An Eighteenth-Century Musical Tour in Central Europe and the Netherlands: Being Dr. Charles Burney's Account of His Musical Experiences - Vol. 2

By Charles Burney; Percy A. Scholes | Go to book overview

The Introduction

It is well known that such merchandize as is capable of adulteration, is seldom genuine after passing through many hands; and this principle is still more generally allowed with respect to intelligence, which is, perhaps, never pure but at the source.

Music has, through life, been the favourite object of my pursuit, not only with respect to the practice of it as a profession, but the history of it as an art; and that my knowledge might be free from such falshood and error as the plainest and simplest facts are known to gather up in successive relations, I have made a second tour on the continent, taking nothing upon report, of which I could procure better testimony, and, accumulating the most authentic memorials of the times that are past; and as I have, in a late publication, endeavoured to do justice to the talents and attainments of the present musicians of France and Italy, I shall now make the same attempt with respect to those of Germany, hoping that the testimony of one who has himself been witness of the particulars he relates, will have a weight which integrity itself cannot give to hear-say evidence, and that the mind of the reader will be more entertained, in proportion as it is more satisfied of the truth of what is written. For if knowledge be medicine for the soul, according to the famous inscription on the Egyptian Library,1 it seems as much to concern us to obtain it genuine, as to procure unadulterated medicine for the body.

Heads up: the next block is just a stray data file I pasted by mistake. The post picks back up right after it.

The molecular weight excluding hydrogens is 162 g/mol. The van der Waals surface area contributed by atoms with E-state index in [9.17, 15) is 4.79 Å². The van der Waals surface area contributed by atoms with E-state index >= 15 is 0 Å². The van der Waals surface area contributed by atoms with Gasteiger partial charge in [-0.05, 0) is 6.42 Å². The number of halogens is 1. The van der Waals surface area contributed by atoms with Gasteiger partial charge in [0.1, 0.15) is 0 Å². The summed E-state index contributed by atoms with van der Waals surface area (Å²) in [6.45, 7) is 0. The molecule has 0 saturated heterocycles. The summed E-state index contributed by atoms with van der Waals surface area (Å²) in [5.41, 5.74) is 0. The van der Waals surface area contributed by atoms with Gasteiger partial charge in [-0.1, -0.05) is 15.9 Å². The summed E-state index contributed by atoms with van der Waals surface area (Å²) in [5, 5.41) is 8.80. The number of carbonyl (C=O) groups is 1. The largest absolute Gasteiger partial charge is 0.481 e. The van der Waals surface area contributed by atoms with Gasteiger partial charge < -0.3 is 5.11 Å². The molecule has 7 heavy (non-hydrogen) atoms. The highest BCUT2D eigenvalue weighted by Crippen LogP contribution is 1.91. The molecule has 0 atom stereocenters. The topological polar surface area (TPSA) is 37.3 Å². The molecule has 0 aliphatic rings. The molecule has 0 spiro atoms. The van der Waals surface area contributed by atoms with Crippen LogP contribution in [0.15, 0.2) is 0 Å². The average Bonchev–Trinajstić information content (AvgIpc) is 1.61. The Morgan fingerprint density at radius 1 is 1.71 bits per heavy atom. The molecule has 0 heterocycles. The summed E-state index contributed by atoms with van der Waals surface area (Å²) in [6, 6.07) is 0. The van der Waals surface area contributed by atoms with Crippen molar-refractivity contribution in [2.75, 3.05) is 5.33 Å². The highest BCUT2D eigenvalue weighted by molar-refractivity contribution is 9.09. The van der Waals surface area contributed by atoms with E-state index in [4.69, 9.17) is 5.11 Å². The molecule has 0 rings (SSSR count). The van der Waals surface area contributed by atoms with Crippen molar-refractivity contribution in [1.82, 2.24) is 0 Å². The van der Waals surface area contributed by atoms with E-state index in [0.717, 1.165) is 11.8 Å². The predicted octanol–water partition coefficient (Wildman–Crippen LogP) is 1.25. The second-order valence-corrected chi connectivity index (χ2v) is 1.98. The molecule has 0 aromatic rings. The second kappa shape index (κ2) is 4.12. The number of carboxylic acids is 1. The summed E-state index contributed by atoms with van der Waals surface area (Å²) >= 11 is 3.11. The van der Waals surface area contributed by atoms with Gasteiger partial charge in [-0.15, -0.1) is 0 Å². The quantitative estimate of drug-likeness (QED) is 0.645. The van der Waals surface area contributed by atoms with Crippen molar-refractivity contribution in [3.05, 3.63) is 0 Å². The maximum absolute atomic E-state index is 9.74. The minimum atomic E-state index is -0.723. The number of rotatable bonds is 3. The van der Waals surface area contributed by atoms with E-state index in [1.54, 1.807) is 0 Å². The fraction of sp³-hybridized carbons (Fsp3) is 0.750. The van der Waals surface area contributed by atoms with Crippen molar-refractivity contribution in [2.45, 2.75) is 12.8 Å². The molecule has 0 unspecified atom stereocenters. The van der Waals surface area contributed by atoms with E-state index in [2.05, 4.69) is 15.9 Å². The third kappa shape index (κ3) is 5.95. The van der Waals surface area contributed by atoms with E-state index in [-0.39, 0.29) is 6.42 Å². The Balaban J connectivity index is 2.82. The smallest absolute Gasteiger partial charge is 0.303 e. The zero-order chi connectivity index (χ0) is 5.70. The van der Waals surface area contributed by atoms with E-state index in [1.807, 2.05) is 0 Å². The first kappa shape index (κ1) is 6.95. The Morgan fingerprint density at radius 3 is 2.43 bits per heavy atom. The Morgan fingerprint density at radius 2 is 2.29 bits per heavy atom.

Travelling for information concerning the transactions of remote countries, was much more practised by the writers of antiquity than it has been by those of later times, who have found it more convenient to compile books at their own fire-side, from books which have been compiled before, than to cross seas, mountains, and deserts, in foreign countries, to seek for new and authentic materials. But Homer, Herodotus, Plato, Plutarch, and Pausanias, who were great travellers, either lived in times when there were few books to consult, or, if they were not possessed of more wealth than modern authors, must have met with more than modern hospitality; for long voyages, however necessary, would otherwise have been scarcely practicable.

For my part, who have travelled without these advantages, and who pretend not to the character of sage, if it be said, that the object of my pursuit is by no means equivalent to my labour and expence; I can only answer, that though I am unwilling to allow the knowledge of a science which diffuses so much blameless pleasure, through a circle of such vast extent, to be of small importance, yet I most sincerely wish that I could have procured it upon easier terms, and have visited remote countries after the deliberate and parsimonious manner of Asclepiades,2 who, according to Tertullian, made the tour of the world on a cow's back, and lived upon her milk.

It is however certain, that whatever will justify my rambling through

____________________
1
ψυχη+̑ς ἰστρεU+039+̑ον.
2
Asclepiades. Greek physician of high repute in the early first century B.C.

-xi-

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